This may be implemented using a one-dimensional array of circuits such as 10 or 400; such an array would require modification to implement current summing. One approach to so doing involves removal of the MOSFETs M3 or M43 and their replacement by a single common MOSFET of sufficient capacity to sum the array's entire current output. Alternatively, all MOSFETs equivalent to M3 or M43 may be retained and connected in parallel, with all current summing nodes being connected directly together. A two-dimensional array of such circuits may be used for simultaneous Euclidean distance determinations involving several data vectors and/or reference vectors, with each row of the array being used for a respective pair of data and reference vectors.
The foregoing programming schemes for the circuits 10 and 400 involve the use of a voltage Vmatch in setting MOSFET floating gate potentials. Since a floating gate is isolated, it is difficult to determine the degree of accuracy to which a desired floating gate potential might be reached. Furthermore, supposedly identically produced MOSFETs such as M1 and M2 exhibit inter-device variations leading to differing threshold voltages. An additional consideration is that the efficiency of charge injection on to a floating gate changes with use, so that programming characteristics alter. It has been discovered that it is possible to compensate for all these variations by programming a MOSFET until it has a desired drain-source current, with the aid of additional circuitry described below.
Referring to FIG. 6, there is shown an array 600 of four floating-gate MOSFETs M61, M62, M63 and M64 arranged in two rows RR1 and RR2 and two columns CC1 and CC2. The first floating-gate MOSFET M61 has a control gate G61 and a floating gate F61 connected to a UV-activatable coupling capacitor C61 under a UV-transparent window UV61. Other floating-gate MOSFETs M62 etc have like parts (unreferenced). The coupling capacitance ratio (Cpp /Ctot) of all control gates such as G61 is approximately 0.5. The capacitance of all coupling capacitors C61 etc is much smaller than this.
The first floating-gate MOSFET M61 is connected drain-to-source to two switching MOSFETs, n-channel and p-channel devices MN61 and MP61 with switching gates GN61 and GP61 respectively. As indicated at FB and SC, the MOSFETs MN61 and MP61 have drains connected to a feedback loop (not shown) and a summing circuit (not shown) respectively. The feedback loop FB incorporates a current comparator. The columns CC1 and CC2 have respective data lines Vdata1 and Vdata2 each connected to all control gates in the respective column, such as control gate G61 in the first column CC1.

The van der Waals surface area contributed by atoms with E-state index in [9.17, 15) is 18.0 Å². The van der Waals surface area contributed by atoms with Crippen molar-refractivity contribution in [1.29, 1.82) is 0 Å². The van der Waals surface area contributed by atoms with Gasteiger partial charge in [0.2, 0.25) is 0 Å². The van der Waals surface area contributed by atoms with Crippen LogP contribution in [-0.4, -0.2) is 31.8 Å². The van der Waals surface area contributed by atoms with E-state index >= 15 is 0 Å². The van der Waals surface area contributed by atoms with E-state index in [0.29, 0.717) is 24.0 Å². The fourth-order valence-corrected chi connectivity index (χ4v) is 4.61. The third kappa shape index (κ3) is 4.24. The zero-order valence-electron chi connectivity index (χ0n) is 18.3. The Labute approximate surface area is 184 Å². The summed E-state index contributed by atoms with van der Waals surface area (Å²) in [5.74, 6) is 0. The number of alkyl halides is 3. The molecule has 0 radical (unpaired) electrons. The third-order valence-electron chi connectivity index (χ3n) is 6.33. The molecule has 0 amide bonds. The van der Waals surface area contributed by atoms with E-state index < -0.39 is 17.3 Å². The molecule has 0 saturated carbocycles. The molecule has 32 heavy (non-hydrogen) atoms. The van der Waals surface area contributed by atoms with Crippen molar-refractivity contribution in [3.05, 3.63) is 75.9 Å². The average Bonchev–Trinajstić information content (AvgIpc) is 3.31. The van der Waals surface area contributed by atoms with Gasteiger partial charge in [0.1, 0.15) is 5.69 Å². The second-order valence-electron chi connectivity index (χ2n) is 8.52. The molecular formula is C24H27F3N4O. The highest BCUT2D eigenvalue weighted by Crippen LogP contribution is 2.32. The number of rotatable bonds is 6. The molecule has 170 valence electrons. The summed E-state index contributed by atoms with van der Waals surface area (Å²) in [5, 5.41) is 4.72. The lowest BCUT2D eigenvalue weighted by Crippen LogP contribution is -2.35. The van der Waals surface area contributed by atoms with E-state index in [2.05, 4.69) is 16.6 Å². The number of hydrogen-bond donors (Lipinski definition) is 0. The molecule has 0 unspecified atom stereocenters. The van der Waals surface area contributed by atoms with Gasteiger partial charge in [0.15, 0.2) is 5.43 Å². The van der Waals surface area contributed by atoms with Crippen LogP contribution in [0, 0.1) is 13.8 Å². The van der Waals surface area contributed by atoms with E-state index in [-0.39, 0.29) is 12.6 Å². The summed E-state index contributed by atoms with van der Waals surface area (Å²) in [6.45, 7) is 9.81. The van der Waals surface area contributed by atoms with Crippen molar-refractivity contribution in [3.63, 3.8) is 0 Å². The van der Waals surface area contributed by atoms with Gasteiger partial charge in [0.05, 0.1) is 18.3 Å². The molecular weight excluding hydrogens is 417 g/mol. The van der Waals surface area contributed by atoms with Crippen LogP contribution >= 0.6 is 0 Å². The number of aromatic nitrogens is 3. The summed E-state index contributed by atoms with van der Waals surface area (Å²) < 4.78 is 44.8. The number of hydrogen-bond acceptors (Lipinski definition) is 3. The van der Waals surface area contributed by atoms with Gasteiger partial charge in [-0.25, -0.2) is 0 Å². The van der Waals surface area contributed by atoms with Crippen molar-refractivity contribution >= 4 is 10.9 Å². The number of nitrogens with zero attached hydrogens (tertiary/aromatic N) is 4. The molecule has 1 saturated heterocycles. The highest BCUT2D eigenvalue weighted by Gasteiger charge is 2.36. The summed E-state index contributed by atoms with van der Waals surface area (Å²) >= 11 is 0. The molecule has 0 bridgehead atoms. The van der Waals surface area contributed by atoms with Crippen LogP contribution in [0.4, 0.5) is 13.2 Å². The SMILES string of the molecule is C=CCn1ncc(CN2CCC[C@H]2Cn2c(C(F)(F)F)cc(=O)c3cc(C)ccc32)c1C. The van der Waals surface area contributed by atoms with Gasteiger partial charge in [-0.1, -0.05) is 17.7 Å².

The rows RR1 and RR2 have respective injector lines Vinj1 and Vinj2 each connected to all coupling capacitors in the respective row, such as coupling capacitor C61 in the first row RR1. The rows RR1 and RR2 also have respective programming lines Vprog1 and Vprog2 each connected to all switching gates in the respective row, such as switching gates GN61 and GP61 in the first row RR1.
The array 600 comprises four floating-gate and switching MOSFET circuits each incorporating one floating-gate MOSFET such as M61 and two switching MOSFETs such as MN61 and MP61. Each such circuit is connected in parallel with a second like circuit (not shown) as will be described later. The two p-channel switching MOSFETs of each row (eg MOSFET MP61 in first row RR1) are connected to a respective current summing circuit such as SC.
The array 600 is programmed as follows. One row RR1 or RR2 is programmed at a time, with all the floating-gate MOSFETs in that row being programmed in parallel. When the programming line Vprog1 is at a high voltage, the n-channel switching MOSFET MN61 is switched ON and the p-channel switching MOSFET MP61 is switched OFF. Current then flows through the n-channel device and into the feedback loop FB. One feedback loop FB serves all the circuits of each column. When the programming line Vprog1 is at a low voltage, the n-channel and p-channel switching MOSFETs MN61 and MP61 are switched OFF and ON respectively. The current is then directed onto the current summing circuit SC for operation of the circuit after programming. To program the first row RR1 with the elements of a reference vector, voltages representing those elements are applied to lines Vdata1 and Vdata2. The first programming line Vprog1 is held at high voltage to switch the drain-source currents of the floating-gate MOSFETs M61 and M62 into their respective feedback loops such as FB. A high voltage is then applied to the first injector line Vinj1, and the second injector line Vinj2 is grounded. This injector line high voltage is in the range 15 V to 17 V, and is optionally continuous or a train of pulses. It produces charge tunnelling at both first row floating gates such as F61 as electrons are removed therefrom.